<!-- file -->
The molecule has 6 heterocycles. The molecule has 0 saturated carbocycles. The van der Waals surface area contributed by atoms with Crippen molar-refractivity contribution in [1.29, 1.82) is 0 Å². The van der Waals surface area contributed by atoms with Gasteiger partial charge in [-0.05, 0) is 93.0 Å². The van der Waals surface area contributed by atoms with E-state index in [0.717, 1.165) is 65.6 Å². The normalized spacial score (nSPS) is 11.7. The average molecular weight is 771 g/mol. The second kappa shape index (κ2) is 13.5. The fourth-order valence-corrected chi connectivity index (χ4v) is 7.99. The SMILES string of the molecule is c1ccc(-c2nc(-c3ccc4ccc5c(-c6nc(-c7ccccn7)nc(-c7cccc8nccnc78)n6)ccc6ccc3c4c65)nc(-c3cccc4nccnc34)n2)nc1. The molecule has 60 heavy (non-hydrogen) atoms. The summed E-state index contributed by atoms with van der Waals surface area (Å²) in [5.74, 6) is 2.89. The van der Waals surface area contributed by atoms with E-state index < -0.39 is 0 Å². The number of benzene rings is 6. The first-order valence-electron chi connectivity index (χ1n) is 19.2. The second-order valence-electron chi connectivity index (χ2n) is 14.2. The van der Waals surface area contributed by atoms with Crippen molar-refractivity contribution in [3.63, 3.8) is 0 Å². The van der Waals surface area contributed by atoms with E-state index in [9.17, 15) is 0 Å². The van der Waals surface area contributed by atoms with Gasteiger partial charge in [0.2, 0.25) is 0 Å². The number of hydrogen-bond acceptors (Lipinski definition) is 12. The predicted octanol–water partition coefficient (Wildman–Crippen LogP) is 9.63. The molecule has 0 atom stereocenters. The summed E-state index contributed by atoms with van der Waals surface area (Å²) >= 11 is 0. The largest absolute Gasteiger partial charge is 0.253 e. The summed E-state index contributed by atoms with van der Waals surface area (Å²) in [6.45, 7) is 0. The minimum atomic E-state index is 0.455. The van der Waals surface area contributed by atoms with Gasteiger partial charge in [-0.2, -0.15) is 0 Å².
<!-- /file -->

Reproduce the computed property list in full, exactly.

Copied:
The molecule has 6 heterocycles. The molecule has 0 saturated carbocycles. The van der Waals surface area contributed by atoms with Crippen molar-refractivity contribution in [1.29, 1.82) is 0 Å². The van der Waals surface area contributed by atoms with Gasteiger partial charge in [-0.05, 0) is 93.0 Å². The van der Waals surface area contributed by atoms with E-state index in [0.717, 1.165) is 65.6 Å². The normalized spacial score (nSPS) is 11.7. The average molecular weight is 771 g/mol. The second kappa shape index (κ2) is 13.5. The fourth-order valence-corrected chi connectivity index (χ4v) is 7.99. The SMILES string of the molecule is c1ccc(-c2nc(-c3ccc4ccc5c(-c6nc(-c7ccccn7)nc(-c7cccc8nccnc78)n6)ccc6ccc3c4c65)nc(-c3cccc4nccnc34)n2)nc1. The molecule has 60 heavy (non-hydrogen) atoms. The summed E-state index contributed by atoms with van der Waals surface area (Å²) in [5.74, 6) is 2.89. The van der Waals surface area contributed by atoms with E-state index < -0.39 is 0 Å². The number of benzene rings is 6. The first-order valence-electron chi connectivity index (χ1n) is 19.2. The second-order valence-electron chi connectivity index (χ2n) is 14.2. The van der Waals surface area contributed by atoms with Crippen molar-refractivity contribution in [3.63, 3.8) is 0 Å². The van der Waals surface area contributed by atoms with E-state index in [9.17, 15) is 0 Å². The van der Waals surface area contributed by atoms with Gasteiger partial charge in [0.2, 0.25) is 0 Å². The number of hydrogen-bond acceptors (Lipinski definition) is 12. The predicted octanol–water partition coefficient (Wildman–Crippen LogP) is 9.63. The molecule has 0 atom stereocenters. The summed E-state index contributed by atoms with van der Waals surface area (Å²) >= 11 is 0. The largest absolute Gasteiger partial charge is 0.253 e. The summed E-state index contributed by atoms with van der Waals surface area (Å²) in [6.45, 7) is 0. The minimum atomic E-state index is 0.455. The van der Waals surface area contributed by atoms with Gasteiger partial charge in [-0.2, -0.15) is 0 Å².